Failure to Diagnose May Produce Deadly Results States Cleveland Medical Malpractice Lawyer
Not getting a patient’s diagnosis right may result in long-term medical issues or death. Failure to diagnose is more common than many may think.
“Not too many people realize that the term ‘medical malpractice’ means that something the medical professional did was an ‘act of action or omission.’ Put another way, you need to know that what a doctor does wrong in their practice may be just as life-altering or deadly as what they do not do,” said Christopher Mellino. Mellino is a Cleveland medical malpractice lawyer of the Mellino Law Firm LLC, in Ohio.
While this may sound confusing, it is a fairly simple concept in theory, just not so simple to prove in a court of law. The major concern is that there are many times where the failure to diagnose happens, but the patient did not have any ill effects because of that error.
“Let’s say you go to your doctor with the flu, but the doctor does not diagnose that and sends you home. You do not know what you have, but the doctor said maybe it was a cold. Maybe it was and maybe it was not. In most cases like this, it will not make too much of a difference if you have a cold or have the flu – unless you are a senior and the difference would be crucial for proper treatment. In other words, some failure to diagnose scenarios do not hurt anyone,” Mellino said.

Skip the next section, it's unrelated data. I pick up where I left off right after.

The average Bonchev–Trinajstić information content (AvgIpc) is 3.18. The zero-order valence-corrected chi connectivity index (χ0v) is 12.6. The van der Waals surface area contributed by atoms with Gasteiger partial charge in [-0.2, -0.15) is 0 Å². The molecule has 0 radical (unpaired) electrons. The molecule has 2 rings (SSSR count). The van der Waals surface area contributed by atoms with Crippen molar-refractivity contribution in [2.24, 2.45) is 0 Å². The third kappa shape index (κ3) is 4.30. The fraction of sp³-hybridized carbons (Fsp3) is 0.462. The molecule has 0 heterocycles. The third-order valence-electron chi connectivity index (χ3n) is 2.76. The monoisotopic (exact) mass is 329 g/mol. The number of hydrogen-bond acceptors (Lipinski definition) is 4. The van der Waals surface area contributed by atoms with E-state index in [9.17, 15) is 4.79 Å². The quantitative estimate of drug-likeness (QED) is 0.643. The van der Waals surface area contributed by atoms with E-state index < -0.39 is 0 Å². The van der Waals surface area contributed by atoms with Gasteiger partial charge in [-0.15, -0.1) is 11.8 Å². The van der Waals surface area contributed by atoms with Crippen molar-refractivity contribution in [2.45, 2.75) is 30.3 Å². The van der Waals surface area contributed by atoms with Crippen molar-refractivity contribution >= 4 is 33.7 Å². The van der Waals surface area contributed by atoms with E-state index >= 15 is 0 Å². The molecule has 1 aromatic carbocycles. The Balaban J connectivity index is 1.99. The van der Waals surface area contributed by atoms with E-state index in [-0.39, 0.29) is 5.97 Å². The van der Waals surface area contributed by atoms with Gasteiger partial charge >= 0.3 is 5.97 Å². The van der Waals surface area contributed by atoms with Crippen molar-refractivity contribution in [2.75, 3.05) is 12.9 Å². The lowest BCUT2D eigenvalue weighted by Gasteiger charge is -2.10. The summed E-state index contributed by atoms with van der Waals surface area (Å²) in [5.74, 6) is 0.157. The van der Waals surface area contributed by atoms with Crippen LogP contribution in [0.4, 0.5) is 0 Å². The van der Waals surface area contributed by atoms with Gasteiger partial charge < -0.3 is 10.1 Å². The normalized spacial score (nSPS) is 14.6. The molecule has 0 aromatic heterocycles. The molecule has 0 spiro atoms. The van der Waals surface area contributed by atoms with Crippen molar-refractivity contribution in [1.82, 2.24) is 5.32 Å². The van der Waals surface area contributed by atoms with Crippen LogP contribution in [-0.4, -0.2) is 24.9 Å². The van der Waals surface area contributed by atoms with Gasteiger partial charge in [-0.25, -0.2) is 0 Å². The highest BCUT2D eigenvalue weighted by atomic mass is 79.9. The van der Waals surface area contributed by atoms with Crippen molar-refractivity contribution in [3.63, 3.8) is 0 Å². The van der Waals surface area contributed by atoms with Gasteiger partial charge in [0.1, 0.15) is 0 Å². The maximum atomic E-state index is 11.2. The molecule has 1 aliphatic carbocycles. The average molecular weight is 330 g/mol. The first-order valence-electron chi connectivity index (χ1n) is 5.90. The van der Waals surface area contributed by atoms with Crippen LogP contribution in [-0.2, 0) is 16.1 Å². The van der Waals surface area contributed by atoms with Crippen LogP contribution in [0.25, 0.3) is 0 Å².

On the other side of the fence, there are some diseases that need to be properly diagnosed the first time out, because time is of the essence in treating them. Cancers that rapidly proliferate are one example. If the patient sees their doctor and outlines symptoms that sound like cancer and the doctor says they are fine, that individual may lose weeks or months before they go back to see the doctor again; lose weeks of months that could have been used to being the appropriate cancer treatment.
“If the patient has gone home, thinking they are fine, and waits until the symptoms get excruciatingly horrid, it may be too late to do anything, even if they go for a second opinion. It is early detection that promotes early treatment and ups the chances of survival for patients,” Mellino said. Failure to diagnose may cost that person his or her life.
Most often, the diseases that need to be rapidly diagnosed and treated are cancers, heart attacks, strokes and even appendicitis. If the doctor makes a mistake and does not diagnose or does not get the diagnosis right the first time, they need to be held accountable for their mistakes.”Action or inaction is causing a patient long-term problems or death, it makes no difference. They are held responsible,” Mellino said.